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Paul Meyer (Colgate - 2). ((c) Shelley M. Szwast 2016)
Paul Meyer is one of three freshmen defensemen with Colgate this season (photo: Shelley M. Szwast)

Heading into last weekend, Colgate’s chances of hosting a first-round playoff series hinged on grabbing a four-point weekend.

Colgate entered the weekend with 10 points, two points behind Dartmouth for eighth and one point behind Princeton for ninth. The Raiders did their part as they defeated Brown on Saturday 2-1 and picked up a key 4-2 victory over Yale on Sunday to get to 14 points.

Princeton also swept the weekend to propel the Tigers to 15 points, which put them in eighth. Dartmouth split the weekend, which allowed Colgate to jump them into ninth.

It was the first weekend sweep of the Raiders on the season after losing four straight, during which time coach Don Vaughan kept telling the players hosting a first-round playoff series was well within reach.

“I was talking about that for the last couple of weeks, but when the wins don’t come consistently, it’s hard to keep talking about it,” Vaughan said. “We needed something positive for our guys – we’ve worked pretty hard. We’ve had some pretty difficult losses, some six or seven one-goal losses. It took its toll on the team and the psyche. I think getting the sweep this [last] weekend just gives us a little bit of a charge, I guess, and some energy to know we are playing for something a little bit more – an opportunity to play another series at home in the playoffs.”

Vaughan knows there’s still plenty of hockey left to play and getting a home playoff series is still a tall order, but he also knows if the Raiders didn’t get any wins last weekend, odds are the team would be jumping on a bus for the playoffs.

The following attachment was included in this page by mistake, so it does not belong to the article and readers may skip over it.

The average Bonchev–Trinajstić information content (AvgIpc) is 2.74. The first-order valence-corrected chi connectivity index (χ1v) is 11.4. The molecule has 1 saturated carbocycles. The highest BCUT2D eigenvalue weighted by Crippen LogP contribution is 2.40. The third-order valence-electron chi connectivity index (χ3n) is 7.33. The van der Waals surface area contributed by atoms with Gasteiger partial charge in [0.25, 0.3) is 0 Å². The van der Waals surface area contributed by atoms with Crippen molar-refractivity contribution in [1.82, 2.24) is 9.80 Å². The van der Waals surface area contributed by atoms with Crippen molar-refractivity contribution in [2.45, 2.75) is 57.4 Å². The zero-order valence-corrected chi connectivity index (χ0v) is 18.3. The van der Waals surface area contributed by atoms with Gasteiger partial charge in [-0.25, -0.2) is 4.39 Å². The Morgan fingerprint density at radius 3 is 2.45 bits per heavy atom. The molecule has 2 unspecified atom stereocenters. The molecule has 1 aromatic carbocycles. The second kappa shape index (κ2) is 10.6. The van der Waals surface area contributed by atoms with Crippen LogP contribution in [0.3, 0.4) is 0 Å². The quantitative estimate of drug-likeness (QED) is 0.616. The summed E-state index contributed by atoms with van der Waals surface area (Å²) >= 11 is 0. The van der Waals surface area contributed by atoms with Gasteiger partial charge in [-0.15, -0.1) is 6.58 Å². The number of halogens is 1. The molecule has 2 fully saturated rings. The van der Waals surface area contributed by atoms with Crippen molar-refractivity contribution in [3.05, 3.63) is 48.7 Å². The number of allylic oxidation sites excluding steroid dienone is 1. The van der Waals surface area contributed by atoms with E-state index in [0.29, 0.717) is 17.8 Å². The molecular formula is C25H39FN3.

With the opening of the Class of 1956 Arena this season, Colgate wants to finish its inaugural season in the rink with a playoff series.

“I think it’s a great facility and a beautiful building,” Vaughan said. “The crowds have been good and we want to give our fans an opportunity for a playoff game. They have been supportive all year in a year that’s been pretty lean in wins. It will be great for our guys – certainly our seniors – to play a playoff series in the new building and give our fans something to get excited about.”

The wins this past weekend have been a microcosm of their season as the Raiders didn’t rely just on one or two players to put the puck in the net and had multiple players contribute against Brown and Yale.

For Vaughan, he knew everybody had to contribute offensively this year after losing 51 percent of the team’s goal scoring production from 2015-16.

“Coming into the season we knew that,” he said. “We talk about that with the guys as we lost a great offensive group to graduation last year with the Spinks (brothers), (Mike) Borkowski, (Darcy) Murphy and those guys. We knew it was going to be ‘score by committee’ – a term we use. Certainly, we got that this [past] weekend. Scoring has been a challenge for us obviously for the last little while. That might be a direct result of us focusing so much on the defensive side of this game. Fearing we would be in low scoring games, we weren’t putting up big numbers.”

Vaughan said he’s liked what he has seen out of freshman Bobby McMann, who’s tied atop the Colgate scoring chart with 18 points with senior defenseman Jake Kulevich. Another freshman Vaughan will be relying on down the stretch is Jared Cockrell, who has 14 points with fellow freshman John Snodgrass.

The offense is expected to receive a boost from sophomore Adam Dauda, who missed all of January and the first weekend of February with an injury. While he didn’t get on the score sheet last weekend, Vaughan said Dauda did create some chances.